The 34-year-old center fielder has been on the disabled list since the start of the season. He did not play in any exhibition games from March 1 until March 24 because of an oblique injury, and he finished spring training 1-for-14.
Yankees manager Aaron Boone disclosed April 3 that Ellsbury had injured his left hip during his rehabilitation, and Ellsbury received a cortisone injection on Tuesday. The hope had been that he would resume baseball activities on Friday, but Boone said Monday that the right heel pain had caused another setback, though he said the right oblique had healed.
"He's had it at times in the past," Boone said of the heel injury. "Look, I don't think it's a serious issue, but it is something that popped up along the way with his hip stuff."
Boone said the team believes the oblique issue that started this string of injuries has "passed." After being evaluated by a hip specialist in New York last week, the backup outfielder is back at the Yankees' facility in Tampa, Florida, where he has been limited to some work off the batting tee and a little throwing.
"He's just got to get right to be able to start back on baseball activities, and then getting into and playing in games and coming out and getting through that," Boone said. "When that is, I'd be guessing right now."
Ellsbury, who lost the starting center-field job to Aaron Hicks last season, is guaranteed $21,142,857 annually through 2020 as part of a $153 million, seven-year contract that includes a $21 million team option for 2021 with a $5 million buyout.
Ellsbury hit .264 with seven homers and 39 RBIs in 112 games last season. He was sidelined from May 24 until June 26 after suffering a concussion while making a spectacular catch against the outfield wall to rob Kansas City's Alcides Escobar.
Not all the Yankees' recent injury news has been as worrisome. Boone said Monday that first baseman Greg Bird is progressing well from last month's ankle surgery and appears to be trending "in the right direction."
"We're optimistic that it's going to be maybe on the shorter side of things," Boone said. "It looks like he's kind of passed every test so far."
Bird said earlier this month that he believed he'd be back to playing baseball sometime in May. His hope is that he won't have a long rehab stint and will be back with the big-league team next month.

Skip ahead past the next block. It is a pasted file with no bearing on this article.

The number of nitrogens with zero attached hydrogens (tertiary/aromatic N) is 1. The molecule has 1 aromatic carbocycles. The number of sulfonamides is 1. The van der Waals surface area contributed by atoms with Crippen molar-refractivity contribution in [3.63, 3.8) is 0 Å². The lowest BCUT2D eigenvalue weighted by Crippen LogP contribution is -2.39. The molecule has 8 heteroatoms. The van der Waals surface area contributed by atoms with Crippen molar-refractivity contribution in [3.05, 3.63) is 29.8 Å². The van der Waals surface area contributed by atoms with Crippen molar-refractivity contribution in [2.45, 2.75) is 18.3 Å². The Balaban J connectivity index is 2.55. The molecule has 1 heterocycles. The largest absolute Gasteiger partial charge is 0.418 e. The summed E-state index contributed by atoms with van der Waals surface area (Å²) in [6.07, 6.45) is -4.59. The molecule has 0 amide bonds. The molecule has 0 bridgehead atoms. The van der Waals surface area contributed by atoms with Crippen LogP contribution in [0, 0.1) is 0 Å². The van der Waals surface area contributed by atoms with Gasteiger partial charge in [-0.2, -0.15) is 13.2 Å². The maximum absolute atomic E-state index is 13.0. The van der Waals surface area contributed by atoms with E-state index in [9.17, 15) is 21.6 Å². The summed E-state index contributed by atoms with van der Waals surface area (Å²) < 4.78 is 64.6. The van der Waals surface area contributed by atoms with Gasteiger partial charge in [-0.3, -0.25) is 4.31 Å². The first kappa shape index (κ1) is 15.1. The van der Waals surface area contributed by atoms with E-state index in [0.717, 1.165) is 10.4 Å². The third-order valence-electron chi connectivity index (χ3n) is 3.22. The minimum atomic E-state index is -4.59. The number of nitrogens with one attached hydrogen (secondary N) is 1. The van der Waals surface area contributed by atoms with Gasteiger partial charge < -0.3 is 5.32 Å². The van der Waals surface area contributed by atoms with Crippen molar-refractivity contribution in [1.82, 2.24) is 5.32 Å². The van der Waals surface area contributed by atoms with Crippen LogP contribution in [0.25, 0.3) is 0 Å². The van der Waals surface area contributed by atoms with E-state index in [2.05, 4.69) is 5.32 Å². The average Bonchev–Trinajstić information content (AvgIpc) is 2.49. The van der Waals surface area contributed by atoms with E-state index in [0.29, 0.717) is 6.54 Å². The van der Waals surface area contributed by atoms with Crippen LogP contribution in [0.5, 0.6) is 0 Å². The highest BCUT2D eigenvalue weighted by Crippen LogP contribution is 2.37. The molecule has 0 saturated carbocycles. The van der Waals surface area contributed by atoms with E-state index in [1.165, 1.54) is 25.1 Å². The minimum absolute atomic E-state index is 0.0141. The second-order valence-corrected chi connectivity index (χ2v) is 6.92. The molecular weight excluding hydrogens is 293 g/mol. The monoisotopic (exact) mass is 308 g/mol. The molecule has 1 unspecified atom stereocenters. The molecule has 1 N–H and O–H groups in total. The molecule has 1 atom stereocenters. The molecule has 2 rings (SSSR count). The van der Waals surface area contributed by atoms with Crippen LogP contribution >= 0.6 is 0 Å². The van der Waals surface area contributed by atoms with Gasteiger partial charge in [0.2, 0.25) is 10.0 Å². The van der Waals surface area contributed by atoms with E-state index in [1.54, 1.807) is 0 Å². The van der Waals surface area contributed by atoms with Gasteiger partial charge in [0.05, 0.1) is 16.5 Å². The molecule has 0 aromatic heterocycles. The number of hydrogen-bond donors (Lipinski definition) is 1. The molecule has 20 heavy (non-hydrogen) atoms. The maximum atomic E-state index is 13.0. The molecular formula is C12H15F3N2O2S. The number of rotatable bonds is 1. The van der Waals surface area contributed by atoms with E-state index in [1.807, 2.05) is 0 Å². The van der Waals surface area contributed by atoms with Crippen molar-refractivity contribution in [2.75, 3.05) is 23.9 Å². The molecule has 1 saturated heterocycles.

About four hours before Monday's game, Bird was on the field at Yankee Stadium throwing and fielding softly hit ground balls while on his knees.
"The fact that he's doing all these things is a really encouraging sign," Boone said. "I would say that I'm excited about his progress and where he is, and hopefully it'll be a little bit on the shorter side."
In addition to Bird, the Yankees are slowly learning more about injured third baseman Brandon Drury, too. Drury is awaiting the results of the extensive testing he underwent to his head, brain and body last week after going on the 10-day disabled list April 7 with migraines and blurred vision.
Drury told reporters Monday that he was put on a cycle of anti-inflammatory medication. His migraine specialist believes that will "help relieve some of that pressure and tension" that is causing the blurred vision.
The 25-year-old, who is hitting .270 across four seasons, said he has been dealing with these issues for several years. He didn't tell the Yankees about them until the day before he went on the DL. As for how often he experiences the blurry vision when he walks to the batter's box, he said: "All the time."
"It's something I battle pretty much all the time, especially with physical activity, whether it's a workout or playing ball or whatever it is," Drury said. "It just gets worse with activity.
"I know what it was like before I had it, and I know what it's like now. I'm going to be able to tell when I'm out there running around, even during batting practice, I'm going to tell if it's better or not."
For the first time since coming out of the Yankees' April 6 game against the Orioles, Drury went through some modified baseball activity ahead of Monday's game. He fielded ground balls and took a few rounds of batting practice.
"It's remarkable that he's been the player he's been, dealing with that off and on," Boone said. "And it's part of the reason that our evaluation of him when we were set to acquire him -- the upside that we see in this guy -- is because the skill set is really impressive.
"And maybe this explains why he hasn't been an even better player to this point in his career. Hopefully we're getting those answers that we're getting rid of this as an issue and it really allows him to take off as a player."
Drury, who came to the Yankees in a trade at the start of spring training, said he isn't scared of what the final prognosis will be concerning his migraine and vision problem. He's energized by the fact that he is finally addressing this.
"I'm excited because I want to get it figured out," he said. "I've been playing ball like this, and I don't want to feel like that's the player I am."